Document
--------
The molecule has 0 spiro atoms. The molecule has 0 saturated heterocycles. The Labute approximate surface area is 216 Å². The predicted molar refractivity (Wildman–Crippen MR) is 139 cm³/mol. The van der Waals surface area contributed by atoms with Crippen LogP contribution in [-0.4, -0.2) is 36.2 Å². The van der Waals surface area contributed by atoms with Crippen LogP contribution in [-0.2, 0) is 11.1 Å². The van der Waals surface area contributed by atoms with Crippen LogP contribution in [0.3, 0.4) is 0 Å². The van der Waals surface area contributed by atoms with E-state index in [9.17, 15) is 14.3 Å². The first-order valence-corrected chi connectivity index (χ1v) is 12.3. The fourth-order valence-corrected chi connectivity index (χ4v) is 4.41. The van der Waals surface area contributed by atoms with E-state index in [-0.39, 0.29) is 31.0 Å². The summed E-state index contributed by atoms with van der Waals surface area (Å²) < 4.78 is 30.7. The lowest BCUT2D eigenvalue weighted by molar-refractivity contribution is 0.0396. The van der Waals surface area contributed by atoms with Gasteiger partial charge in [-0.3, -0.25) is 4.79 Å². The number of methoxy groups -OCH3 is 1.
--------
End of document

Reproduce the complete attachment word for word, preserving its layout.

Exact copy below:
The molecule has 0 spiro atoms. The molecule has 0 saturated heterocycles. The Labute approximate surface area is 216 Å². The predicted molar refractivity (Wildman–Crippen MR) is 139 cm³/mol. The van der Waals surface area contributed by atoms with Crippen LogP contribution in [-0.4, -0.2) is 36.2 Å². The van der Waals surface area contributed by atoms with Crippen LogP contribution in [-0.2, 0) is 11.1 Å². The van der Waals surface area contributed by atoms with Crippen LogP contribution in [0.3, 0.4) is 0 Å². The van der Waals surface area contributed by atoms with E-state index in [9.17, 15) is 14.3 Å². The first-order valence-corrected chi connectivity index (χ1v) is 12.3. The fourth-order valence-corrected chi connectivity index (χ4v) is 4.41. The van der Waals surface area contributed by atoms with E-state index in [-0.39, 0.29) is 31.0 Å². The summed E-state index contributed by atoms with van der Waals surface area (Å²) < 4.78 is 30.7. The lowest BCUT2D eigenvalue weighted by molar-refractivity contribution is 0.0396. The van der Waals surface area contributed by atoms with Gasteiger partial charge in [-0.3, -0.25) is 4.79 Å². The number of methoxy groups -OCH3 is 1.